Even now she is still working with her local club Cullumpron RFC where she is establishing age-grade rugby for girls as young as the under nines .

Everything she has done has required differing roles but to each one she has made a big difference.

Denise gives her time selflessly with no desire for recognition or reward and is always available to listen or offer advice – never considering any job to be too big or small.

Female rugby in the south west has benefitted hugely from her endeavour and it would certainly not be where it is today without her dedication and service.


5. Cary Wicks

Prince Edward, Duke of Kent with Cary WicksSince the Great Britain women’s volleyball team’s funding from UK Sport was withdrawn, Cary Wicks has played an integral role in ensuring that the team continued to pursue their ambitious goal of competing in the London 2012 Olympics and beyond.

For the London 2012 Games, Cary arranged and managed a training week in Poole for the whole squad of 16 athletes and two staff – organising the accommodation, court training, medical support, food, matches and more.

Cary is also the sole administrator for the Adopt an Olympian scheme, which now has over 32 schools and over 30,000 pupils involved.

This is helping to create a genuine legacy from the Games in schools, and is positioning women’s volleyball players as role models to aspiring young athletes.

Through the scheme, Cary has also managed to generate £15,000 – funds that are essential to keeping the Great Britain women’s volleyball programme functioning in the future.

The Great Britain Women’s Volleyball Supporter’s bi-monthly newsletter is also written, scheduled and distributed by Cary, providing a regular update for all things volleyball to over 600 supporters and friends.

All of this work has been done in a voluntary capacity alongside her tireless support to the Wessex volleyball community. The dedication which Cary has displayed has been truly admirable.


6. Robyn Wisdom

Prince Edward, Duke of Kent with Robyn WisdomRobyn has volunteered at Ashcombe Volleyball Club since she first joined the club as a junior player in 2008 – and has been a huge help ever since.

Since taking her Young Leaders and Young Referees Award in June 2011 Robyn has progressed through the tournaments, officiating at the national Lets Play Volleyball Tournament in 2011 and 2012 as well as being selected by Volleyball England to be a young referee at the UK School Games during which she completed her grade four referee course.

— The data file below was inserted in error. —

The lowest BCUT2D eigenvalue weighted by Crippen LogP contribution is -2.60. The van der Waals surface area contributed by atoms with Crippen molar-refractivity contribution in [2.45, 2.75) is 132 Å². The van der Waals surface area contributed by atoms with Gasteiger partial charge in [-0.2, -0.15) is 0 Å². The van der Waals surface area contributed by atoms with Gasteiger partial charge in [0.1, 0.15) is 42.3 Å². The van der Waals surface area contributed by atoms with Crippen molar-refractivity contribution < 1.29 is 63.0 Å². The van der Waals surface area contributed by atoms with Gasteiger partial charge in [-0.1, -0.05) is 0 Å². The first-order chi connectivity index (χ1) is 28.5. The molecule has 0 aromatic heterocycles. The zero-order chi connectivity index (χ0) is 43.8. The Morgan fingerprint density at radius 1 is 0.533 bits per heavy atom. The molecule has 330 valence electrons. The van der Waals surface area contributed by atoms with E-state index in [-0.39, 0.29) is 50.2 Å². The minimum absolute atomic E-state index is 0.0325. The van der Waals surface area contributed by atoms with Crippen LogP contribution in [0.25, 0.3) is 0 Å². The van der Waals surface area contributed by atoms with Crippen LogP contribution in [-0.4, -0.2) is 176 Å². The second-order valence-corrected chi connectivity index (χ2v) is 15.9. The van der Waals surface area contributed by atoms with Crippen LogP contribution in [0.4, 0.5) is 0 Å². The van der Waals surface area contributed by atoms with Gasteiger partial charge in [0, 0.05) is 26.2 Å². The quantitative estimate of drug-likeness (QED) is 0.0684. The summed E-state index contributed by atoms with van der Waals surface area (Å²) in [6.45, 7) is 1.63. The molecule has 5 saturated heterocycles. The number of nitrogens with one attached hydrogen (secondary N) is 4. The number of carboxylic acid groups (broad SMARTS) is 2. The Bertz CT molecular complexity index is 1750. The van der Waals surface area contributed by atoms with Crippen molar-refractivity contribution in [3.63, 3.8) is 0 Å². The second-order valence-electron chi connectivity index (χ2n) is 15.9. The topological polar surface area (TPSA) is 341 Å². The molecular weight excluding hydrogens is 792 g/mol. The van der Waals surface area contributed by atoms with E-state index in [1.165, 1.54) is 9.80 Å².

Robyn is currently also undertaking her level one coaching award and is already leading small groups of young players during training sessions under the supervision of lead coaches at Ashcombe Volleyball club and during the south east region training sessions.

In these sessions and at club events, Robyn also undertakes a significant amount of the administration involved – helping collect training fees, preparing food, selling t-shirts and hoodies and much more.

Robyn has proven herself to be a real example to other junior volunteers.

She loves playing but realises the large amount of work that is needed to make a club thrive and is always willing to take on extra responsibilities to help others enjoy their sport.


7. Barry Murray

Prince Edward, Duke of Kent with Barry MurrayBarry became involved in canoeing some 32 years or so ago when his then ten-year-old son asked if he could take it up.

The Murray family soon became members of the Anker Valley Canoe Club which was then operating from a local pub. Barry, alongside other parents, managed to acquire a piece of land on which to build a club house and since then the club has gone from strength to strength.

During his time at the club Barry became an official at the Nottingham National Regattas when he was asked to help out one year – a role he has continued to do for 28 years, during which he has become a qualified and skilled boat driver.

More recently Barry volunteered to become an official at the London 2012 Olympic Games where he worked as the National Technical Official at the Sprint Canoeing event at Eton Dorney.

The Games may have been the highlight of Barry’s canoeing career so far, but without the Barrys’ of this world, the Games would not have been as spectacular as they were – nor indeed would the British Canoe Union be in such a strong position as they are today.


8. Stephen Spilka

Prince Edward, Duke of Kent with Stephen SpilkaSteve has coached and run a wheelchair basketball club for over 26 years where he has had a hands-on role in growing the sport, before going on to serve as the secretary of the board of British Wheelchair Basketball (BWB).

During his time on the board, Steve was instrumental in securing the world class performance funding and went on to set up the appointment of the first ever officer for the organisation.